The New World hosted such aplomb and applause for the black-faced entertainer, held up the style and elan of the darker cultures as to emulate them in caricature and mime, yet wished to be above them also. This was not to last, as the appeal of the dancers and their movements lured more and more members of the higher society into their realms…effectively drawing them out into their own arenas.
So much of this book is poignant to the reader, but in the name of brevity, I only try to outline some of the more auspicious facets, the evidence of just how dance was to become the transient drifter through the mixed culture of the Latin American world. That the dances of slaves, blacks and mixed races, long snubbed or subjugated by the powers that be, either church or state, became national symbols is quite a feat. Over time, the Samba, the Danzon, the Tango and others became both pawns in politics (as a means to rally the darker races to a movement or side in times of revolution or upheaval). Needing the support of certain populations, dance and performance was enlisted to garner momentum and adherence of classes and races. That later, they would become the cultural symbol of the nations, tailored in the individual outfit of the different lands, they espouse current day people in different countries. Whether it is the Rumba, Samba, Tango or Bolero, the many styles and movements or the dance-aliases of their respective lands. I found it funny that neo-African dances sometimes became miss-applied to their European masters due to their popularity…see Fado
The movement of the dances up the social ladder; from their beginnings at the brothels and dancehalls, into the homes and streets of the middle classes, and finally into the pomp and favor of the social and political elite is a commentary to the transience of cultural states and status over periods of time. I would be remiss not to liken the rise from the depraved to the raved life of the roots and rhythm of the American Blues, Jazz and their rock and roll offspring that similarly were bred from the cross-cultural flirtations in bawdy settings, then jettisoned into the popular culture of the common American. What more evidence of what time and cultural shifts does to the cultural embrace of song and dance (and their respective mirroring and nurturing of mixed-races) than the presence of Kanye West (rap star) on the top ten list of Barrack Obama’s music of choice?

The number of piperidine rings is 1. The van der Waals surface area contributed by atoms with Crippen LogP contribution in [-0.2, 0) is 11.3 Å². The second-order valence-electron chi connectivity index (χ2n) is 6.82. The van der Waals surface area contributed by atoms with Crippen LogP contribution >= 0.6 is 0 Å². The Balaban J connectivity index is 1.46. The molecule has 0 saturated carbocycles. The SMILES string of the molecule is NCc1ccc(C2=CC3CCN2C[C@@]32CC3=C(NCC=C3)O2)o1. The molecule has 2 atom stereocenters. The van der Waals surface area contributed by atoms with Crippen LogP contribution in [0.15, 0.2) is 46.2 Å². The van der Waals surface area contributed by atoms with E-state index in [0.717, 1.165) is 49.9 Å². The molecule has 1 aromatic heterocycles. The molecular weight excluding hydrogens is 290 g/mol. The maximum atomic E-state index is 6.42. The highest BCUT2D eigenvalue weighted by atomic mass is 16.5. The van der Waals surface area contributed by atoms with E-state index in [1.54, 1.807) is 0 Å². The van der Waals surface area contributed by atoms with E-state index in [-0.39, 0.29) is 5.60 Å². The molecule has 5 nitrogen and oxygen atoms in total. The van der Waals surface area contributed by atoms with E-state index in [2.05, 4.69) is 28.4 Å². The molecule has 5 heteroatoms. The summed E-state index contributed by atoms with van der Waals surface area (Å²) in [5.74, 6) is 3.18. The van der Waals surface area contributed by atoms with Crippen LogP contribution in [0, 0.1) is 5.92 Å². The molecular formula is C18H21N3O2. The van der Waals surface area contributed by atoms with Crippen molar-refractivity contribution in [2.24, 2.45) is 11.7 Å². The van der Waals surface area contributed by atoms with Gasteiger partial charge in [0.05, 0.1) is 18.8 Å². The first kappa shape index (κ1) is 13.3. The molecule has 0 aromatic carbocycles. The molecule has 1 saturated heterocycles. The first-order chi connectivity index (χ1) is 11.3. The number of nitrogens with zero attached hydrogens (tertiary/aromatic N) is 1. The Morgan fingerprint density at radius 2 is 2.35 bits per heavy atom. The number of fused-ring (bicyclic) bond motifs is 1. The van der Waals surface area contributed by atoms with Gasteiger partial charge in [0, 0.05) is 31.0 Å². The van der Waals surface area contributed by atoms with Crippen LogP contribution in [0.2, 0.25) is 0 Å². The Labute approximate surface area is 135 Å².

Carnival lies in the odd space that coexists in the Latin world where religion and the behavior contrary to the tenets and tsk tsk of the church. This is where embigada and a masked Diabo mingle with the spirit of a religious festival. Where the masked white elite seeks to embrace the feverish rhythms and mingle with the mestizos, Indians and blacks…emulating the undulations and sway of their steps. In nations where impiety is decried and the church holds much sway over the policy and policing of the populace, it is incongruous to also host such pageantry and sultry salutations.
Yes, the Deep History of Latin American Popular Dance hosts as incongruous a story as can only be written by man. Laced together by the mixing of races and cultures, the birth of the neo-African dance medium built momentum over time and space and eventually would become the very symbol of nationalism, pride and Latin identity. Chasteen has shown the world more than he needed to prove his case. All he needed to do was to point out examples in modern day popular culture to sway the audience to see that where the transmission of people and cultures exist, so will those cultures blend into a formidable neo-culture of their own which has the potential to change the perspectives, politics and pelvic-positions of the peoples that choose to be swept up in their respective “dances”.